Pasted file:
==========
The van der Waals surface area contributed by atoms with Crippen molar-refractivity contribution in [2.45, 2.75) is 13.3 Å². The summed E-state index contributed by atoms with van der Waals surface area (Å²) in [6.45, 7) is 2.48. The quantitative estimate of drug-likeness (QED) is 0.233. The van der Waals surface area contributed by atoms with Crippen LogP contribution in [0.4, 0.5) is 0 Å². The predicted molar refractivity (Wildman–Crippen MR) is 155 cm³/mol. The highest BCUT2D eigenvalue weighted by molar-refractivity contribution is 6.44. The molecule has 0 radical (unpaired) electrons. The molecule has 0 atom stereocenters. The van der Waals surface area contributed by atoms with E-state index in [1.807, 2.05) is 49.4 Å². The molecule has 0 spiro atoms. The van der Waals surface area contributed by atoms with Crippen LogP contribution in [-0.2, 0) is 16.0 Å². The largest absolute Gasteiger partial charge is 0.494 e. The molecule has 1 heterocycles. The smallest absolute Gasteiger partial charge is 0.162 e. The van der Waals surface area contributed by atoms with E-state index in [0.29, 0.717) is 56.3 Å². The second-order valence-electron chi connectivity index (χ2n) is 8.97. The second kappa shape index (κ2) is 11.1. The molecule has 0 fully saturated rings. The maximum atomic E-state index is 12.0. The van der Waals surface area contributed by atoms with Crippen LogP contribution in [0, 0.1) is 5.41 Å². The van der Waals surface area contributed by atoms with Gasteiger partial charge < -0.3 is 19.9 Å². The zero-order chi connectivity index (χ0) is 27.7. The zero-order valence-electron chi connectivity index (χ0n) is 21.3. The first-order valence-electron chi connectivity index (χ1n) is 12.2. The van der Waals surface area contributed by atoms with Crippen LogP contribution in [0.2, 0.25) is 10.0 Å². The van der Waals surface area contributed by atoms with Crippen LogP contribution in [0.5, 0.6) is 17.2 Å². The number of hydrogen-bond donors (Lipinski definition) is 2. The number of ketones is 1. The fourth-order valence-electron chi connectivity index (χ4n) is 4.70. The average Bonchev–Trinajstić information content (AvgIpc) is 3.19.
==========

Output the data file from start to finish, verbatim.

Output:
The van der Waals surface area contributed by atoms with Crippen molar-refractivity contribution in [2.45, 2.75) is 13.3 Å². The summed E-state index contributed by atoms with van der Waals surface area (Å²) in [6.45, 7) is 2.48. The quantitative estimate of drug-likeness (QED) is 0.233. The van der Waals surface area contributed by atoms with Crippen LogP contribution in [0.4, 0.5) is 0 Å². The predicted molar refractivity (Wildman–Crippen MR) is 155 cm³/mol. The highest BCUT2D eigenvalue weighted by molar-refractivity contribution is 6.44. The molecule has 0 radical (unpaired) electrons. The molecule has 0 atom stereocenters. The van der Waals surface area contributed by atoms with E-state index in [1.807, 2.05) is 49.4 Å². The molecule has 0 spiro atoms. The van der Waals surface area contributed by atoms with Crippen LogP contribution in [-0.2, 0) is 16.0 Å². The largest absolute Gasteiger partial charge is 0.494 e. The molecule has 1 heterocycles. The smallest absolute Gasteiger partial charge is 0.162 e. The van der Waals surface area contributed by atoms with E-state index in [0.29, 0.717) is 56.3 Å². The second-order valence-electron chi connectivity index (χ2n) is 8.97. The second kappa shape index (κ2) is 11.1. The molecule has 0 fully saturated rings. The maximum atomic E-state index is 12.0. The van der Waals surface area contributed by atoms with Crippen LogP contribution in [0, 0.1) is 5.41 Å². The van der Waals surface area contributed by atoms with Gasteiger partial charge < -0.3 is 19.9 Å². The zero-order chi connectivity index (χ0) is 27.7. The zero-order valence-electron chi connectivity index (χ0n) is 21.3. The first-order valence-electron chi connectivity index (χ1n) is 12.2. The van der Waals surface area contributed by atoms with Crippen LogP contribution in [0.2, 0.25) is 10.0 Å². The van der Waals surface area contributed by atoms with Crippen LogP contribution in [0.5, 0.6) is 17.2 Å². The number of hydrogen-bond donors (Lipinski definition) is 2. The number of ketones is 1. The fourth-order valence-electron chi connectivity index (χ4n) is 4.70. The average Bonchev–Trinajstić information content (AvgIpc) is 3.19.